Appellant contends the chancellor clearly abused his discretion because there was continued animosity between the parties; that there was substantial testimony that the joint custody was detrimental to the children; and that the court erroneously relied on appellant's adulterous activity as the primary factor in denying her sole custody.

Appellant's suggestion that joint custody should never be awarded when the parents are actively litigating for custody of the children would amount to a holding that it is an abuse of discretion to award joint custody in a contested custody action. In the light of Kerns, supra, we are not prepared to so hold. While there was some evidence of animosity between these parties and some evidence that the existing arrangement was not working, there was contrary evidence which the court had a right to credit.

In this case the opinion of the trial court was that, given the circumstances, there was "no other plan more likely to serve the best interests of the ... children" than the existing joint custody arrangement. Concededly the breakup of the family could and did adversely affect the children. There was an abundance of evidence, however, to support the chancellor's conclusion that the award of joint custody at that point in time and subject to further order of the court was an appropriate order.

Finally, the record does not support appellant's complaint that the court relied principally upon her adulterous conduct in denying her sole custody. There was evidence that the appellant was having a "rough time" and that her life was unstable. There was evidence that under the joint custody arranged by the parties the children were happy, in good health and progressing well. It was conceded that the appellee had accepted almost full responsibility for the care of the children.

In Miller, Joint Custody, 13 Fam.L.Q. 345 (1979), several factors to be considered in awarding joint custody were set forth:

(1) that both parents are "fit" custodians; (2) that there is some degree of cooperation between the parties, and at least a moderate amount of mutual respect and trust; and (3) that the parents have some shared values. Important but not essential factors include: (4) Both parents must want to be joint custodians. (5) At least one parent should have a flexible work schedule. (6) If the child is to live in 2 homes, they should not provide him or her with extremely different physical environments; and (7) one home should not be too far from the other. (8) If joint custody will create additional expenses, the parents should be able to afford the increased costs. (9) The number of children involved and their ages may be important.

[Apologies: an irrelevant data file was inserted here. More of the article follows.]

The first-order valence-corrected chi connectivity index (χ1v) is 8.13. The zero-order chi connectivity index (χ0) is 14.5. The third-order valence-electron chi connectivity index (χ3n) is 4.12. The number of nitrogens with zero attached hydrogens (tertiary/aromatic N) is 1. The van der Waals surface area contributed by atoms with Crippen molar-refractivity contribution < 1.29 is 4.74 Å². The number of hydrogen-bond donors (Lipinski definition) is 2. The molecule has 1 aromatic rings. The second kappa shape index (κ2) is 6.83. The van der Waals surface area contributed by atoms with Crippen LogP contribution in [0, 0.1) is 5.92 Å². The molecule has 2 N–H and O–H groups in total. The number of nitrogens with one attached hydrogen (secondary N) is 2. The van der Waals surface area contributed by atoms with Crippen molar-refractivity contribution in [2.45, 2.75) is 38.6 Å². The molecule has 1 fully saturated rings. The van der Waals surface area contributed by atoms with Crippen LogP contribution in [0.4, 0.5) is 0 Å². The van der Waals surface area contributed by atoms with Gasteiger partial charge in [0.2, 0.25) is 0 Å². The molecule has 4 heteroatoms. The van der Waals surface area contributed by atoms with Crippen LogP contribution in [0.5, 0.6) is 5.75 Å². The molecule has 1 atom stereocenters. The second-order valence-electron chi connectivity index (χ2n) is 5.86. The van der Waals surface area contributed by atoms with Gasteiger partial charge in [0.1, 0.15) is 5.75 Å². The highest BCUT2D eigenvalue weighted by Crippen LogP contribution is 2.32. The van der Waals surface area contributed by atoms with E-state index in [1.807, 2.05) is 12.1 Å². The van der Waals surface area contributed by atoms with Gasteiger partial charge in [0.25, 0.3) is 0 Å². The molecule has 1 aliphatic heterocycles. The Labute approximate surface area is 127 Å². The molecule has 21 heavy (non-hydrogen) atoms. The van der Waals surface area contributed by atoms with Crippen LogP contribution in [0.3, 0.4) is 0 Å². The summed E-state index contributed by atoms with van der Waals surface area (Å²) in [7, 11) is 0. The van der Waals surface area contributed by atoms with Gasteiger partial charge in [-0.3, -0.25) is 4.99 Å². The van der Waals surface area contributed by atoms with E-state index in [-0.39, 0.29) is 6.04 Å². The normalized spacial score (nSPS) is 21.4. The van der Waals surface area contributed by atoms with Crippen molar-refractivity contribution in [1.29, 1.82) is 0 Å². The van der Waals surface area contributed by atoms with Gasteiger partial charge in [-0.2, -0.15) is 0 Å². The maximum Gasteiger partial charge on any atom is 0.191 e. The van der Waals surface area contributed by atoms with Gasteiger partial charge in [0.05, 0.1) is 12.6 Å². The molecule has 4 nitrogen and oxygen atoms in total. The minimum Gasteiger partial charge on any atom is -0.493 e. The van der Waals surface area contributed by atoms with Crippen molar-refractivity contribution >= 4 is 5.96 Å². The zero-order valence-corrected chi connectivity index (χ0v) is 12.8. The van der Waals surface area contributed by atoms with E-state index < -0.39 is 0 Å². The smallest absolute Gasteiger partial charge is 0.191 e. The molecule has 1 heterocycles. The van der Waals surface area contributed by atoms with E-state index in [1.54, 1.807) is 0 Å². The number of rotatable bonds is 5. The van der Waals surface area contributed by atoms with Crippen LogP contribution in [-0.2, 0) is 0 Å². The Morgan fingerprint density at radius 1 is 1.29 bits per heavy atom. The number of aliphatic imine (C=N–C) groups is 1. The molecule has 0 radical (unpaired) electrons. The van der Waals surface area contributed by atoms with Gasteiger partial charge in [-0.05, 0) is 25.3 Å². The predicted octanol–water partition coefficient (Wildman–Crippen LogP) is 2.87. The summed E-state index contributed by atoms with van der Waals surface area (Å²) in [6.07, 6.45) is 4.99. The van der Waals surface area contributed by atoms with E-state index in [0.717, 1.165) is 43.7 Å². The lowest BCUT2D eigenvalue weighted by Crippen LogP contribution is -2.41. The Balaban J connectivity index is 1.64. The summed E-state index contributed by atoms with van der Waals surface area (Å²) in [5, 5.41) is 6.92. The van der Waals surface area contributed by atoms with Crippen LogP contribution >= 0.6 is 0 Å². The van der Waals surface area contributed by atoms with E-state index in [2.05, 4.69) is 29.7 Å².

In the light of the record in this case, the law applicable and the criteria here enumerated, we find no abuse of discretion in the chancellor's award of joint custody at the time it was made and shall affirm.

We note that the joint custody arrangement has now been in effect for several years. If, as contended by the appellant, the children have suffered as a result of this arrangement, it would be appropriate, we believe, for the appellant to seek a modification of the chancellor's original decree. Such an action would undoubtedly result in a request by the chancellor that an appropriate in-depth investigation by the appropriate authorities of the State be made with a recommendation as to the future custody arrangement which they believe would be in the children's best interests.

DECREE AFFIRMED, COSTS TO BE PAID BY APPELLANT.

NOTES

[1] Appellant contends that the courts have confused "joint custody" with "split custody." Unlike "joint custody," "split custody" involves the "splitting" of two or more children between the two claimants in a custody dispute. Ester, Maryland Custody Law Fully Committed to the Child's Best Interests? 41 Md.L.Rev. 225 (1982). In Kerns, the trial court declared that both children would reside with the appellee with liberal and reasonable visitation rights afforded to the appellant. The court did not provide that the split custody arrangement existing before trial would continue temporarily for the then current school year. However, thereafter both parents would share custody of both children. The joint custody decree as set forth in Kerns indicates clearly that the court was not confused.

[2] We caution, however, that an award of "joint custody" may be inappropriate unless the chancellor is convinced that the persons to whom "joint custody" is awarded are sincerely dedicated to and able to execute the "joint custody" in the best interest of the children.